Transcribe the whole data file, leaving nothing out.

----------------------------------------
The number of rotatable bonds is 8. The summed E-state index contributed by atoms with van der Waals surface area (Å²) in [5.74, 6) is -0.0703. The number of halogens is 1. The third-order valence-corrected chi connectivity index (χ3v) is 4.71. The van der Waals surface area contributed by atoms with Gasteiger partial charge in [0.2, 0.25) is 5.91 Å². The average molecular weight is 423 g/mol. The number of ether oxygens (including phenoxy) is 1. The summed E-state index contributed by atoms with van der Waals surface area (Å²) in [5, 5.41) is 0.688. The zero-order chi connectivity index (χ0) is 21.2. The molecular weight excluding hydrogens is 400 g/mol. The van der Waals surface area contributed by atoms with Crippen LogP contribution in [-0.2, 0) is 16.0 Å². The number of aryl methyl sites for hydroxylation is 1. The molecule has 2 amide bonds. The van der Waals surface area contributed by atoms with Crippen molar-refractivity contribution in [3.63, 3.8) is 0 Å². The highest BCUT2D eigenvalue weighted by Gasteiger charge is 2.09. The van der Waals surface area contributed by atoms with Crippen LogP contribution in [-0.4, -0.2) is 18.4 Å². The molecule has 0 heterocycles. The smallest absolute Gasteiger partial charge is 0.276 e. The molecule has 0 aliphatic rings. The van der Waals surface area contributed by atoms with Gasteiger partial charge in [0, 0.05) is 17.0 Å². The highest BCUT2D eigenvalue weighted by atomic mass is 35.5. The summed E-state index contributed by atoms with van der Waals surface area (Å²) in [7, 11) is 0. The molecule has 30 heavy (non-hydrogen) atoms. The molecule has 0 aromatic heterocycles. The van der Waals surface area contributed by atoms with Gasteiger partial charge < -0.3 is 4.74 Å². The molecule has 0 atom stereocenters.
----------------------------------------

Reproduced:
The number of rotatable bonds is 8. The summed E-state index contributed by atoms with van der Waals surface area (Å²) in [5.74, 6) is -0.0703. The number of halogens is 1. The third-order valence-corrected chi connectivity index (χ3v) is 4.71. The van der Waals surface area contributed by atoms with Gasteiger partial charge in [0.2, 0.25) is 5.91 Å². The average molecular weight is 423 g/mol. The number of ether oxygens (including phenoxy) is 1. The summed E-state index contributed by atoms with van der Waals surface area (Å²) in [5, 5.41) is 0.688. The zero-order chi connectivity index (χ0) is 21.2. The molecular weight excluding hydrogens is 400 g/mol. The van der Waals surface area contributed by atoms with Crippen LogP contribution in [-0.2, 0) is 16.0 Å². The number of aryl methyl sites for hydroxylation is 1. The molecule has 2 amide bonds. The van der Waals surface area contributed by atoms with Crippen molar-refractivity contribution in [3.63, 3.8) is 0 Å². The highest BCUT2D eigenvalue weighted by Gasteiger charge is 2.09. The van der Waals surface area contributed by atoms with Crippen LogP contribution in [-0.4, -0.2) is 18.4 Å². The molecule has 0 heterocycles. The smallest absolute Gasteiger partial charge is 0.276 e. The molecule has 0 aliphatic rings. The van der Waals surface area contributed by atoms with Gasteiger partial charge in [0, 0.05) is 17.0 Å². The highest BCUT2D eigenvalue weighted by atomic mass is 35.5. The summed E-state index contributed by atoms with van der Waals surface area (Å²) in [7, 11) is 0. The molecule has 30 heavy (non-hydrogen) atoms. The molecule has 0 aromatic heterocycles. The van der Waals surface area contributed by atoms with Gasteiger partial charge < -0.3 is 4.74 Å². The molecule has 0 atom stereocenters.